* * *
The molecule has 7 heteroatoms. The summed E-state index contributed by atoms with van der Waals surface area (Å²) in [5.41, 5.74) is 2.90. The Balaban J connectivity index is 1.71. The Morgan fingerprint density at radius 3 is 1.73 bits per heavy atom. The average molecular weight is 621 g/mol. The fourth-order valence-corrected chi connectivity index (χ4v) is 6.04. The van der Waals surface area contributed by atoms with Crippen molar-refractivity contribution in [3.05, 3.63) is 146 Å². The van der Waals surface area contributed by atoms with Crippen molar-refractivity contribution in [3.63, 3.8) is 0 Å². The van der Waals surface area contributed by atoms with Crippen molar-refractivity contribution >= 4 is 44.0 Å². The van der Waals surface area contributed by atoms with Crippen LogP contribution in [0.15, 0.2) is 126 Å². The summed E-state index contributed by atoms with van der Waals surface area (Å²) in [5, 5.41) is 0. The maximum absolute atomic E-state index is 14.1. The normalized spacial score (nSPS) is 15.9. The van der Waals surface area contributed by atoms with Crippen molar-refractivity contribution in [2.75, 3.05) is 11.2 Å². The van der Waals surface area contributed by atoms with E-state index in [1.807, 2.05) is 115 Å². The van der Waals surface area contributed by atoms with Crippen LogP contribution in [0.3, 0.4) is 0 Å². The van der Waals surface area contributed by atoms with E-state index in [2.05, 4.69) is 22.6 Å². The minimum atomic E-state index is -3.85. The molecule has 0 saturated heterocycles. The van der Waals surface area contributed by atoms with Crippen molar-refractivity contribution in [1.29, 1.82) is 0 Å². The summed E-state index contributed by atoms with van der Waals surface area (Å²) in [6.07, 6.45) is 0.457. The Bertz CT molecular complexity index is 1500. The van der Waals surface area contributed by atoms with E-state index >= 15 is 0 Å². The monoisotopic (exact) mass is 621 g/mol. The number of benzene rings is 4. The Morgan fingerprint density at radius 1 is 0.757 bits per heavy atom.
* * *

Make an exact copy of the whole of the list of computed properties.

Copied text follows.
The molecule has 7 heteroatoms. The summed E-state index contributed by atoms with van der Waals surface area (Å²) in [5.41, 5.74) is 2.90. The Balaban J connectivity index is 1.71. The Morgan fingerprint density at radius 3 is 1.73 bits per heavy atom. The average molecular weight is 621 g/mol. The fourth-order valence-corrected chi connectivity index (χ4v) is 6.04. The van der Waals surface area contributed by atoms with Crippen molar-refractivity contribution in [3.05, 3.63) is 146 Å². The van der Waals surface area contributed by atoms with Crippen molar-refractivity contribution in [3.63, 3.8) is 0 Å². The van der Waals surface area contributed by atoms with Crippen molar-refractivity contribution >= 4 is 44.0 Å². The van der Waals surface area contributed by atoms with Crippen LogP contribution in [0.15, 0.2) is 126 Å². The summed E-state index contributed by atoms with van der Waals surface area (Å²) in [5, 5.41) is 0. The maximum absolute atomic E-state index is 14.1. The normalized spacial score (nSPS) is 15.9. The van der Waals surface area contributed by atoms with Crippen molar-refractivity contribution in [2.75, 3.05) is 11.2 Å². The van der Waals surface area contributed by atoms with E-state index in [1.807, 2.05) is 115 Å². The van der Waals surface area contributed by atoms with Crippen LogP contribution in [0.3, 0.4) is 0 Å². The van der Waals surface area contributed by atoms with E-state index in [2.05, 4.69) is 22.6 Å². The minimum atomic E-state index is -3.85. The molecule has 0 saturated heterocycles. The van der Waals surface area contributed by atoms with Crippen molar-refractivity contribution in [1.29, 1.82) is 0 Å². The summed E-state index contributed by atoms with van der Waals surface area (Å²) in [6.07, 6.45) is 0.457. The Bertz CT molecular complexity index is 1500. The van der Waals surface area contributed by atoms with E-state index >= 15 is 0 Å². The monoisotopic (exact) mass is 621 g/mol. The number of benzene rings is 4. The Morgan fingerprint density at radius 1 is 0.757 bits per heavy atom.